Is anyone here familiar with asset-based lending in a hedge fund context? Any good articles or guides to familiarize myself with these concepts, or is ABL pretty much the same whether it is being done from a commercial standpoint (bank) or a hedge fund?
I think there is alot more flexibility in ABL funds. They will likely address markets or industries where banks cannot or will not lend. They can be pretty risky despite the pretty sharpe ratios…meaning 1 bad deal and it’s over. They will have a tougher time allocating large sums, so they will likely be pretty small. (<600MM) Not surprisingly the quality of their internal controls/ops have a direct relationship with their size. Internal risk could be a greater risk in this kind of fund vs. others in terms of normal operations (not related to fraudulent activity, etc.) Compared to ABL in banks, i don’t have much basis for comparison. I’d assume the banks have less restructuring, more DD, and much more stringent deal requirements. From what i’ve seen, funds don’t step into the realm of securitization…which i’m sure banks do. Although there is one HF that may, as they are sig. larger than others i’ve seen in this area. Not sure if this is helpful or not…do you have any questions in particular?
Thanks for the information. I have an interview at an ABL fund for an undergrad internship, so I am trying to gain some background knowledge in an area I do not have a lot of experience with. I understand the basic details of ABL, factoring, purchase order financing, revolving loc, dilution, etc… but I am trying to prepare myself as much as possible as I have no idea what they will ask me in the interview The information you provided is helpful - do you think this type of fund is a good one to learn in?
If you know those…you are in good shape. Great place to learn if you want to do commercial finance. The important thing will be to assess the quality of the firm…but at an undergrad. internship level the actual duties may be more important at this point. What firm if you don’t mind my asking? -my 2c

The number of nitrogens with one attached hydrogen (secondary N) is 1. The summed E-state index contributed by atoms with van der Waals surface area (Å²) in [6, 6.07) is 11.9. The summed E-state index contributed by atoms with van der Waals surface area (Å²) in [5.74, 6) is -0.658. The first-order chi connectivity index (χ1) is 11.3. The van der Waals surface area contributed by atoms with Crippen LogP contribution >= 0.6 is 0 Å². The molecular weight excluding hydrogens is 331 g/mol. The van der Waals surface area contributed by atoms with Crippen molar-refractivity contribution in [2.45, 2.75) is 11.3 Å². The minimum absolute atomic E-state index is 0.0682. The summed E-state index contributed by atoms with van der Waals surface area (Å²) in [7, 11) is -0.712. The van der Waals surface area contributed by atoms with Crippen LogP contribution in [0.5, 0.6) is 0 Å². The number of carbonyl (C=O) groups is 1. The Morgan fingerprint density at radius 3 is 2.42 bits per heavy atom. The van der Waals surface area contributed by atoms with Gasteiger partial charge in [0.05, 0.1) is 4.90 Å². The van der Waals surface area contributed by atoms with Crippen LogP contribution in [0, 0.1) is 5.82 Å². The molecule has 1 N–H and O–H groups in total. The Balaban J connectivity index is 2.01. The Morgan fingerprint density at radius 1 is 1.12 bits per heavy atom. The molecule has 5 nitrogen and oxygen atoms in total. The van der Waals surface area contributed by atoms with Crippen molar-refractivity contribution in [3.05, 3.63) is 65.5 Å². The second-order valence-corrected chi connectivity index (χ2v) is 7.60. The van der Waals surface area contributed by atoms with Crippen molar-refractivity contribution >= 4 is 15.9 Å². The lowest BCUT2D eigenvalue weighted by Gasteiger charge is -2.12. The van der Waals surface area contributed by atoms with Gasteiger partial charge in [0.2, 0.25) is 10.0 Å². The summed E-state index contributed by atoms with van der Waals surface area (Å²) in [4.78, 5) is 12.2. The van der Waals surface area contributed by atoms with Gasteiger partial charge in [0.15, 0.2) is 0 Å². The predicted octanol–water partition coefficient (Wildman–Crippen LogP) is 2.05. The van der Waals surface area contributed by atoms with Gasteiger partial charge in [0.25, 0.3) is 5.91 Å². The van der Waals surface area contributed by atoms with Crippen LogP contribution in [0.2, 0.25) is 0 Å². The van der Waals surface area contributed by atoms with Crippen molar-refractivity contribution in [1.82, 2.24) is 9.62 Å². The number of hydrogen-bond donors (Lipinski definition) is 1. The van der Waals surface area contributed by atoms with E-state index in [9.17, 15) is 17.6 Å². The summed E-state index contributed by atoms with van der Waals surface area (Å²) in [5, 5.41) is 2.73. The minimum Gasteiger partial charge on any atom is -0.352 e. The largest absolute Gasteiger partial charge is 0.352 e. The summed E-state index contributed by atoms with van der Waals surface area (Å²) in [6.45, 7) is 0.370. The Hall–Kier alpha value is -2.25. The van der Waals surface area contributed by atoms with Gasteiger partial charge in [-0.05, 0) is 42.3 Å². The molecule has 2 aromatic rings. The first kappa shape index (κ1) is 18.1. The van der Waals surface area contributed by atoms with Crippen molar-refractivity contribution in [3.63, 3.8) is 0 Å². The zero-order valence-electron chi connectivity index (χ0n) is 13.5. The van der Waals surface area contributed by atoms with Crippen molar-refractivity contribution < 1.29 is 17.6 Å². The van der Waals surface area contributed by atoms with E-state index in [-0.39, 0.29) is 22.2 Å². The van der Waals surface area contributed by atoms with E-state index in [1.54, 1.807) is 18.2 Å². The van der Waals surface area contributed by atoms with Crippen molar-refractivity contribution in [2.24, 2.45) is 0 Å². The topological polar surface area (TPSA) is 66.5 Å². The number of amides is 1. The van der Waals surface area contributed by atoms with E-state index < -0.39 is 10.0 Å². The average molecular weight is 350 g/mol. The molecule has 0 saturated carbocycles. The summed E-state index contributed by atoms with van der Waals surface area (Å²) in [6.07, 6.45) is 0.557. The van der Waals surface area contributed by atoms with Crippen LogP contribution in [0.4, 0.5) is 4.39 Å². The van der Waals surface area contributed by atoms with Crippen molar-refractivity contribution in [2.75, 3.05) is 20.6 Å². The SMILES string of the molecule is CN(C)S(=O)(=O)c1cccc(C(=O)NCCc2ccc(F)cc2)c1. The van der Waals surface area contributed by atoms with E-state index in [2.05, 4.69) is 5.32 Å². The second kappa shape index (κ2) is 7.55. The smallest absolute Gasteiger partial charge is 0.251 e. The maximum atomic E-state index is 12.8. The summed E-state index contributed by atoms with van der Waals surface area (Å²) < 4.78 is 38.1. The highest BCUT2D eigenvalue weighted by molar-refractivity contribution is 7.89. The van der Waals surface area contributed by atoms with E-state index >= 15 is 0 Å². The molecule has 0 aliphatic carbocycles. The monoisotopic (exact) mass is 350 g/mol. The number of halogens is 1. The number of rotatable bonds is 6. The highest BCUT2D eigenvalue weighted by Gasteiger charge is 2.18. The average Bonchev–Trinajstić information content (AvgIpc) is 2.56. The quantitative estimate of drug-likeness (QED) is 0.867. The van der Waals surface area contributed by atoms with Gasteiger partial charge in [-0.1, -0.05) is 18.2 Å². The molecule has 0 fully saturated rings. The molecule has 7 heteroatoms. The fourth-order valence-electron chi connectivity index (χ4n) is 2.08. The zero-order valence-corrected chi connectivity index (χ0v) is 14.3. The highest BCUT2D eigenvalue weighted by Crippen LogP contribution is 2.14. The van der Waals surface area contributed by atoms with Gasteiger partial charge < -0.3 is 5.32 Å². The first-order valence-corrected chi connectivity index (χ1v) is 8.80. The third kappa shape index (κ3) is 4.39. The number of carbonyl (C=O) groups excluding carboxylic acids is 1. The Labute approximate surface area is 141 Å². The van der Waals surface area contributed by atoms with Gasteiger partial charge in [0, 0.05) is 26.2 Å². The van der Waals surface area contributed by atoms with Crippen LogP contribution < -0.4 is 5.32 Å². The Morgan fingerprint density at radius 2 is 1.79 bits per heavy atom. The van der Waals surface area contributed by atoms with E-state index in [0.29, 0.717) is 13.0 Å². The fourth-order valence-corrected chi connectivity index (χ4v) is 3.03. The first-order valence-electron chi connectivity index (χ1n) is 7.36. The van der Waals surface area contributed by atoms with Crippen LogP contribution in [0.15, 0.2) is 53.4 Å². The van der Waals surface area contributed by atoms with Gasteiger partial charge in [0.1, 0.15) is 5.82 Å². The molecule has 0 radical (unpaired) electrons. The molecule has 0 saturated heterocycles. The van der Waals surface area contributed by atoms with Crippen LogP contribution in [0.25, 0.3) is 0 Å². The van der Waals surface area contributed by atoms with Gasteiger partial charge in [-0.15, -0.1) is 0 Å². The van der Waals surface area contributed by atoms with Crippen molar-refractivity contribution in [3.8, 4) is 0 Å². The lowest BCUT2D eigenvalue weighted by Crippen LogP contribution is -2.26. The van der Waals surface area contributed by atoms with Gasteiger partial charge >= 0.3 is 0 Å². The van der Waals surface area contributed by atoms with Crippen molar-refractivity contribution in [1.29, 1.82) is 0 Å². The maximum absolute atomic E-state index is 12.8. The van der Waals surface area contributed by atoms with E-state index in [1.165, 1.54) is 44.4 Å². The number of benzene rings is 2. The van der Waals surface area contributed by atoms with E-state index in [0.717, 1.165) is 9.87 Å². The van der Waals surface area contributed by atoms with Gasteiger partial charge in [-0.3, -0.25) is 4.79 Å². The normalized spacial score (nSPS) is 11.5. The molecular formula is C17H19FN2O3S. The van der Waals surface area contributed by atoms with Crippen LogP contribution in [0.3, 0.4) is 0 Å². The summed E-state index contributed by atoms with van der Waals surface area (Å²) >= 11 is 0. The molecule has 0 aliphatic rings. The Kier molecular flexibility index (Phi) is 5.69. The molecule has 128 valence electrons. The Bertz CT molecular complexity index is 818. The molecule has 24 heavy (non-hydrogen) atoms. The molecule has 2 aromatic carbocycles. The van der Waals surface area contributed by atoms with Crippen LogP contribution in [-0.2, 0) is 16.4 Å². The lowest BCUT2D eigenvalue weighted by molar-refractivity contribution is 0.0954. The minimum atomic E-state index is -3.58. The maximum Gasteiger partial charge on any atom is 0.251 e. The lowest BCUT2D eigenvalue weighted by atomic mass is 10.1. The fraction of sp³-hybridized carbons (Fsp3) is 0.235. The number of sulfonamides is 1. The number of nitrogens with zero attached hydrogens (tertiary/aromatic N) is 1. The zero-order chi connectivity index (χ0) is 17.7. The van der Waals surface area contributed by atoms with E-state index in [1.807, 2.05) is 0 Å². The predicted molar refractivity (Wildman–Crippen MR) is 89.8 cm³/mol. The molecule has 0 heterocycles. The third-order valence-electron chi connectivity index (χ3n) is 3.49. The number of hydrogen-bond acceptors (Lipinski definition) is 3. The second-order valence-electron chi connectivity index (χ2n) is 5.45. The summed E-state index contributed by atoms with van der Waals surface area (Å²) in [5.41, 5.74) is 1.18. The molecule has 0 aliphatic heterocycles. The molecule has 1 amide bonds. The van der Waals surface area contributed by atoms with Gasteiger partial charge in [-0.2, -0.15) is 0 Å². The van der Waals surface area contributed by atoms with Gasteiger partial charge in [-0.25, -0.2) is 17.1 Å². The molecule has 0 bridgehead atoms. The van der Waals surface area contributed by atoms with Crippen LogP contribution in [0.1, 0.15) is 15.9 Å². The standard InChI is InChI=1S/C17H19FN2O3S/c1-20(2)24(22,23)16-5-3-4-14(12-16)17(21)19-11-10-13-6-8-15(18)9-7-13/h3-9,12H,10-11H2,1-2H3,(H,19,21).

Give me your email and I will fill you in.
I did interview for an ABL position at a large fund. They did several things, including payday type loans, legal settlements, lottery structuring…etc. It was more of an esoteric group within the fund since they were securitization based. Banks have the lions share of ABL since they typically use it for warehouse to term, warehousing for term economics. There’s really three stratifications. 1. Warehouse to term, which can be bifurcated into mature companies and not mature companies. Mature companies use ABL for short-term bridge funding (6-12 months). Non mature companies will use ABL for longer periods until they reach “critical mass”, but they aren’t regular term issuers. 2. Warehouse. This is for companies who have assets that might not be term friendly (trade receivables), or are relatively “new” and wouldn’t get very good term securitization issuance. Most companies with term securitization friendly assets fall into this area before they hit #1. They usually depend on small warehouses to fund the company. 3. Small ABL. These are usually warehouses with smaller balances for small or middle market companies, or even larger companies with esoteric assets. Many times these assets could be term friendly but aren’t big enough to reach critical mass (such as smaller pools of wireless tower leases), or are too odd (payday loans, lottery structures…etc). #3 is a very small part of warehouse/ABL lending. They’re usually more difficult to manage (since the assets or the servicer/sellers are funky), and are a bit more risky sometimes, requiring more structuring. Thus, hedge funds can pick this kind of fruit, which is usually too small of bite-sizes for banks to concern themselves with (since most banks are looking for warehouse to term). However, once you tie in actual awesome spreads on those deals, plus good economics in other areas (IR swaps are huge money makers there), you can make a pretty good return. Obviously, since you’re securitized, you’re also protected provided you’ve been smart in your legal and asset structuring. Hedge funds must be loving the current environment. Only the strongest servicer/sellers can do term deals at this point, which means even regular bank warehouse lines are backing up. Since banks are relatively capital starved right now they won’t take on esoteric assets or smaller servicer/seller lines. Thus, those companies will seek ABL lines through hedge funds and offer great returns for the liquidity. Funky asset prices are insane right now.
Thanks for the insight spierce - it is appreciated.